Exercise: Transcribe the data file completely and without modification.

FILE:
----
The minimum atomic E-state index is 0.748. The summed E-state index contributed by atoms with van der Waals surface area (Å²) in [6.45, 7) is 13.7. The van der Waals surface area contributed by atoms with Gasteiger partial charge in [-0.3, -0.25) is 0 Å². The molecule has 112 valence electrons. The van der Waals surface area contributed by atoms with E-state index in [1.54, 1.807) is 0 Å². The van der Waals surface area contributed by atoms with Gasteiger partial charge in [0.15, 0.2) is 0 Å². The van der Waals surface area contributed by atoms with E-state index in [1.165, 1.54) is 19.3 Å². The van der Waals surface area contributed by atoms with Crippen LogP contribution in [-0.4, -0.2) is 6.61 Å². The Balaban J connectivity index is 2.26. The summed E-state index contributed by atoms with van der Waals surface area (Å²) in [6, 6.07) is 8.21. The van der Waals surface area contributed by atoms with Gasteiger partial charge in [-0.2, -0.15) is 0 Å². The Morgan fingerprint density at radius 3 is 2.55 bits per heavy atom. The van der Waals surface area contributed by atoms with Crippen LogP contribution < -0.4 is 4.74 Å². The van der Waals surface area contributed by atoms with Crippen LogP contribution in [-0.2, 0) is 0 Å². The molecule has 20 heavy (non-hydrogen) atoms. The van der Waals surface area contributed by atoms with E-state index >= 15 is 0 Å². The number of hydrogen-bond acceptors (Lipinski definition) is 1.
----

The minimum atomic E-state index is 0.748. The summed E-state index contributed by atoms with van der Waals surface area (Å²) in [6.45, 7) is 13.7. The van der Waals surface area contributed by atoms with Gasteiger partial charge in [-0.3, -0.25) is 0 Å². The molecule has 112 valence electrons. The van der Waals surface area contributed by atoms with E-state index in [1.54, 1.807) is 0 Å². The van der Waals surface area contributed by atoms with Gasteiger partial charge in [0.15, 0.2) is 0 Å². The van der Waals surface area contributed by atoms with E-state index in [1.165, 1.54) is 19.3 Å². The van der Waals surface area contributed by atoms with Crippen LogP contribution in [-0.4, -0.2) is 6.61 Å². The Balaban J connectivity index is 2.26. The summed E-state index contributed by atoms with van der Waals surface area (Å²) in [6, 6.07) is 8.21. The van der Waals surface area contributed by atoms with Gasteiger partial charge in [-0.2, -0.15) is 0 Å². The Morgan fingerprint density at radius 3 is 2.55 bits per heavy atom. The van der Waals surface area contributed by atoms with Crippen LogP contribution < -0.4 is 4.74 Å². The van der Waals surface area contributed by atoms with Crippen LogP contribution in [-0.2, 0) is 0 Å². The molecule has 20 heavy (non-hydrogen) atoms. The van der Waals surface area contributed by atoms with E-state index >= 15 is 0 Å². The number of hydrogen-bond acceptors (Lipinski definition) is 1.